With domestic and international borders now open and COVID restrictions around travel easing, now is a great time to start planning a holiday. Finding suitable accommodation and experiences for people with disabilities or special needs is becoming easier as operators are realising the value of better marketing their services.
Australian based company, Accessible Accommodation provides clear listings outlining accommodation suitability for:
- Assisted Wheelchair Users – where a person is unable to lift themselves and requires the assistance of a carer or family member to get in and out of bed and bathe.
- Independent Wheelchair User – suitable for wheelchair users who can lift themselves in and out of the wheelchair to bed and toilet (with the assistance of fixtures and equipment).
- Assisted Walking (e.g., frame/cane) – where a person can walk a few steps, and/or can partly walk unassisted. Guests would benefit from partial accessibility.
With over 200 hotels and apartments in Australia, all states and territories are represented. They are also a registered NDIS provider offering bookings for short and medium-term accessible accommodation in respite situations.
To complement this service, they are now building out Accessible Experiences to connect people with mobility challenges to experiences designed for their special needs. From accessible whale watching in Harvey Bay to disabled water skiing experiences in New South Wales, the thoughtfully curated list of adventures provides some inspiring ideas on adventures across Australia.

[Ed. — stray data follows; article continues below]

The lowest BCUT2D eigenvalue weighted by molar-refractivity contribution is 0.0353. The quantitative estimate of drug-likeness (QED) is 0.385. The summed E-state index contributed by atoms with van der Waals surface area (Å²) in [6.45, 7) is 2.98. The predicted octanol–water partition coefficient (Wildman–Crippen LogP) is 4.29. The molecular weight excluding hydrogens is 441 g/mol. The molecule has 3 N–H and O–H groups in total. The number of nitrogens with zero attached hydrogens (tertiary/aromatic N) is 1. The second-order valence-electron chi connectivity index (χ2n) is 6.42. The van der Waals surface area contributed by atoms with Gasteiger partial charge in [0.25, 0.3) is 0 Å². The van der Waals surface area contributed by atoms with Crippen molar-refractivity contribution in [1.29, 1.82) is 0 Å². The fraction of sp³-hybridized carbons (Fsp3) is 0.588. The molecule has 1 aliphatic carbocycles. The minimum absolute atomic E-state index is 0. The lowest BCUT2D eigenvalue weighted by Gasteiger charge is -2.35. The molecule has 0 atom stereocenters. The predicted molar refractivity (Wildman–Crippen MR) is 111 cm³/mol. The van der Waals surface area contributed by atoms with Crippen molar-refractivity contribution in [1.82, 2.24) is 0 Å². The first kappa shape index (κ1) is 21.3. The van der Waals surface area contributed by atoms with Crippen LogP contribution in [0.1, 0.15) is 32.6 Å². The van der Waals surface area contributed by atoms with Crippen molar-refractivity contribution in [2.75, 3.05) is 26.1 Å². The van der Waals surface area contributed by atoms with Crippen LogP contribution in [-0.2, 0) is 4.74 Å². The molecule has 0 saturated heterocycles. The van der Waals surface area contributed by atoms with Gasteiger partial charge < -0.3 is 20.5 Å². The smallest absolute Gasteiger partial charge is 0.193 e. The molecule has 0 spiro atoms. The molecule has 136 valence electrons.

The process of planning a holiday is part of the adventure and engaging all parties in the anticipation of the trip is a great way to bring the magic of travel into the here and now. There are three stages to selecting your next holiday destination.
What takes your fancy for a change of scene – is it to be near the ocean and get some sand between your toes? Or a road trip with multiple stops? Perhaps a cruise is more your speed…. with so many options available spending some time considering what type of holiday experience appeals is a great starting point before making your plans.
If you dream of heading overseas, the Wheelchair Travel website is a great place to start your planning from. Founded by triple amputee, John Morris in 2013, the site opens the world for wheelchair users by providing interesting blog posts and travel reviews across Africa and the Middle East, Asia, Europe, South America, and the United States and Canada.
For domestic travel, traveling outside of school holidays and peak event periods brings costs down and opens the availability of accommodation and site seeing. Also planning to take a holiday when health care commitments allow or at a time when you know a change of scenery will benefit the family for their mental well-being is also a key consideration.
As we all know, the border closures that COVID brought had a devastating effect on our travel industry. When it’s time to book, consider where you spend your travel dollars, rather than booking via a global online travel agent, book direct with the hotel or engage the services of a local travel agent to coordinate your travel arrangements.
Once your holiday is over, consider sharing your experiences by writing a review aligned to the hotels or attractions you visit through the accessibility lens.
The team at Real Community Services support coordination can also help NDIS participants to understand and use the support in their NDIS plan.